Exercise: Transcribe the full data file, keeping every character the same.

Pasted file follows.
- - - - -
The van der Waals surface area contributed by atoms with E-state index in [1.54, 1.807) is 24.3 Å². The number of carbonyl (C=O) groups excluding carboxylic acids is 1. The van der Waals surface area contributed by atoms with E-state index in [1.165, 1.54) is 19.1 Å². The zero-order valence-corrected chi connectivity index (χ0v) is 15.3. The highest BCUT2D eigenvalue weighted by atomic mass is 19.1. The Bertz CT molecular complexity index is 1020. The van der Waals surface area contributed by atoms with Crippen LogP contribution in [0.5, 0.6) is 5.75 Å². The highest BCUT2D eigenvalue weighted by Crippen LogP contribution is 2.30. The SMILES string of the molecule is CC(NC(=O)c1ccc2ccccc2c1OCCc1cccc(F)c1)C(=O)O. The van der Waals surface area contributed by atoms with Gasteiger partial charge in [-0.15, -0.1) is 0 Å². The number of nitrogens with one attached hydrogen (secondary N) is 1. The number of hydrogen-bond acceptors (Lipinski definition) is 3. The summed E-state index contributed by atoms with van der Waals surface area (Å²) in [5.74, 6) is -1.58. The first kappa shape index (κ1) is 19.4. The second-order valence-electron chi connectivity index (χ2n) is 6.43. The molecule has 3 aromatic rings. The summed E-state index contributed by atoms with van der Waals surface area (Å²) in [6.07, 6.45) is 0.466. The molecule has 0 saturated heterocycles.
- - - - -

The van der Waals surface area contributed by atoms with E-state index in [1.54, 1.807) is 24.3 Å². The number of carbonyl (C=O) groups excluding carboxylic acids is 1. The van der Waals surface area contributed by atoms with E-state index in [1.165, 1.54) is 19.1 Å². The zero-order valence-corrected chi connectivity index (χ0v) is 15.3. The highest BCUT2D eigenvalue weighted by atomic mass is 19.1. The Bertz CT molecular complexity index is 1020. The van der Waals surface area contributed by atoms with Crippen LogP contribution in [0.5, 0.6) is 5.75 Å². The highest BCUT2D eigenvalue weighted by Crippen LogP contribution is 2.30. The SMILES string of the molecule is CC(NC(=O)c1ccc2ccccc2c1OCCc1cccc(F)c1)C(=O)O. The van der Waals surface area contributed by atoms with Gasteiger partial charge in [-0.15, -0.1) is 0 Å². The number of nitrogens with one attached hydrogen (secondary N) is 1. The number of hydrogen-bond acceptors (Lipinski definition) is 3. The summed E-state index contributed by atoms with van der Waals surface area (Å²) in [5.74, 6) is -1.58. The first kappa shape index (κ1) is 19.4. The second-order valence-electron chi connectivity index (χ2n) is 6.43. The molecule has 3 aromatic rings. The summed E-state index contributed by atoms with van der Waals surface area (Å²) in [6.07, 6.45) is 0.466. The molecule has 0 saturated heterocycles.